Freak Hide & Seek Accident Kills Little Girl & There's No Understanding It

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angelThe phrase "helicopter parent" is hurled at moms and dads all the time as an insult. But if you've been watching the news lately and you haven't felt the teensiest temptation to switch into hover mode, you're a better person than me. Let's talk, just for example, about the little girl who died in her own home this week while playing an old-fashioned game of hide and seek. I had to talk myself down to reality after this one, that's for sure.

So far it looks like Kylee Mills Simmerman crawled into her bean bag chair to hide. The 3-year-old's family looked everywhere for her, but by the time they found her, she'd suffocated.

Tell me that Kylee's sad story didn't give you pause? You didn't have a fleeting thought of, "No more hide and seek in my house!"?

It's so tempting.

Every time one of these "OMG, child perishes under freak circumstances" stories crops up in the news, I have the same war within myself. My heart breaks for the family involved, and I put myself in their shoes. I wonder what they do next, what do I do next?

Do I continue to follow the common sense method of living whereby I let my daughter take reasonable risks so she can learn to spread her wings? Where I continue to drive my car, to take the occasional airplane, to eat from the occasional restaurant?

Or do I shut down, hide inside, become the agoraphobic I could very easily (and comfortably) become? The second, tempting as it sounds, is no way to live, it gives us no guarantee that some freak accident won't happen.

Yes, freak things will happen. Little girls get strangled by their own jump ropes. Giant sinkholes open up and swallow teenagers as they walk down the street. Sewer drains suck random bike riders into their depths.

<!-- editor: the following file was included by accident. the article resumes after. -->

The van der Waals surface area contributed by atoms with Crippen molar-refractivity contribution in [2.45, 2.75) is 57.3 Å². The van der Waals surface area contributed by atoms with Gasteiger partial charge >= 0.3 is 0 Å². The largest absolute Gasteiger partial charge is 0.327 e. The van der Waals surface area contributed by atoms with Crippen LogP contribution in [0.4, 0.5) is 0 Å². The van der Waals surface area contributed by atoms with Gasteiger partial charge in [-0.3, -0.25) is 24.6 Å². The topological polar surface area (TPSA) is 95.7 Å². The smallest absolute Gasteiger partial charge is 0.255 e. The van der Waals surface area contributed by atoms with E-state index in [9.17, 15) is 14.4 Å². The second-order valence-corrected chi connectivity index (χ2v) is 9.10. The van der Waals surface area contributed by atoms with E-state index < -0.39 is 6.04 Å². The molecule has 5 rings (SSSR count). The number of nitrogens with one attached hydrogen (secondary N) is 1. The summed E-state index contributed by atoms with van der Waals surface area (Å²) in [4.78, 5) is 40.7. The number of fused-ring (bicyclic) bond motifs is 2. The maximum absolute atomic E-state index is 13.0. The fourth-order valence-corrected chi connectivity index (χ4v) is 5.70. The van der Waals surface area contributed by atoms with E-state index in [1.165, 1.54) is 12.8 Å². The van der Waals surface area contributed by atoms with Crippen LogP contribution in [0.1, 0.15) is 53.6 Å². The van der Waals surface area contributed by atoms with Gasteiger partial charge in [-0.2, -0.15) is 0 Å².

Kids can get hurt, and us adults too. Tomorrow I could walk out into the street and someone could run a stop sign and plow me down. I could become the next victim of flesh eating bacteria or some drugged up loon could try to throw me in front of a train

But I still need to grocery shop tomorrow. I still need to put gas in my car and hit the bakery for bread and do all the little things that make up a life but could, if we're talking freak accidents, ostensibly put me in danger.

So I'll do them. Because that's how we live our lives, not by locking ourselves and our kids up, by banning hide and seek and ridding the world of jump ropes. We live our lives with common sense, with reasonable risk. We try to enjoy ourselves as best we can, we try to let our kids have fun without flaunting the basic rules of safety.

I'll let my daughter continue to be a kid, to jump rope and play hide and seek, to ride her bike and walk down the street. Because while poor Kylee Simmerman's family mourns the fact that they won't get to see their little girl grow up, the rest of us still have the chance to let our kids live ... we ought to let them live well.

How do you temper the temptation to hide away when these kind of stories crop up in the news?

 

Image via LocoSteve/Flickr

death, accidents